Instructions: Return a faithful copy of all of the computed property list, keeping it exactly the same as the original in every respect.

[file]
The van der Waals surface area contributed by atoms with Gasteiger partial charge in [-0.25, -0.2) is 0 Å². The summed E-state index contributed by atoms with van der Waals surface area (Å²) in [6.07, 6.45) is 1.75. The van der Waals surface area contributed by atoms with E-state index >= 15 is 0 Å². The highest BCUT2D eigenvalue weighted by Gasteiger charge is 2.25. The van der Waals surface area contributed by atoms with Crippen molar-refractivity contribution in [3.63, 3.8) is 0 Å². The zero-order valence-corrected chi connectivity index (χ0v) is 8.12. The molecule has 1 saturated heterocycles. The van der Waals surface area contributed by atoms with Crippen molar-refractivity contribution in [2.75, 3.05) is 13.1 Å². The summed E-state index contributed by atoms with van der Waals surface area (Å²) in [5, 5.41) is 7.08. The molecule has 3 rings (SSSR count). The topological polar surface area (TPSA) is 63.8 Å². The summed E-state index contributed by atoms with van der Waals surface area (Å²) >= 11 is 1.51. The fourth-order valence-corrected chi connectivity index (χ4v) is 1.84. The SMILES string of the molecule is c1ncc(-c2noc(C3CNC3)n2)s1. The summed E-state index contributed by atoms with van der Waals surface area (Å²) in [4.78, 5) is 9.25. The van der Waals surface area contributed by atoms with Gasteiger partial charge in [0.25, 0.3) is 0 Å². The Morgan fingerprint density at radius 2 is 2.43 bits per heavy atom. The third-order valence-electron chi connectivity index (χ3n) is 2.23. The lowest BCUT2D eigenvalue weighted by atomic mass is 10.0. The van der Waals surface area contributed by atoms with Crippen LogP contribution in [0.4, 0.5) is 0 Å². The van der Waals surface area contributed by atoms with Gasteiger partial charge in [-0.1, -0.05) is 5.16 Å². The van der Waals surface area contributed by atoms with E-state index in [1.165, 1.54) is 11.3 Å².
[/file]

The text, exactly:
The van der Waals surface area contributed by atoms with Gasteiger partial charge in [-0.25, -0.2) is 0 Å². The summed E-state index contributed by atoms with van der Waals surface area (Å²) in [6.07, 6.45) is 1.75. The van der Waals surface area contributed by atoms with E-state index >= 15 is 0 Å². The highest BCUT2D eigenvalue weighted by Gasteiger charge is 2.25. The van der Waals surface area contributed by atoms with Crippen molar-refractivity contribution in [3.63, 3.8) is 0 Å². The zero-order valence-corrected chi connectivity index (χ0v) is 8.12. The molecule has 1 saturated heterocycles. The van der Waals surface area contributed by atoms with Crippen molar-refractivity contribution in [2.75, 3.05) is 13.1 Å². The summed E-state index contributed by atoms with van der Waals surface area (Å²) in [5, 5.41) is 7.08. The molecule has 3 rings (SSSR count). The topological polar surface area (TPSA) is 63.8 Å². The summed E-state index contributed by atoms with van der Waals surface area (Å²) >= 11 is 1.51. The fourth-order valence-corrected chi connectivity index (χ4v) is 1.84. The SMILES string of the molecule is c1ncc(-c2noc(C3CNC3)n2)s1. The summed E-state index contributed by atoms with van der Waals surface area (Å²) in [4.78, 5) is 9.25. The van der Waals surface area contributed by atoms with Gasteiger partial charge in [0.25, 0.3) is 0 Å². The Morgan fingerprint density at radius 2 is 2.43 bits per heavy atom. The third-order valence-electron chi connectivity index (χ3n) is 2.23. The lowest BCUT2D eigenvalue weighted by atomic mass is 10.0. The van der Waals surface area contributed by atoms with Crippen LogP contribution in [0.4, 0.5) is 0 Å². The van der Waals surface area contributed by atoms with Gasteiger partial charge in [-0.1, -0.05) is 5.16 Å². The van der Waals surface area contributed by atoms with E-state index in [1.165, 1.54) is 11.3 Å².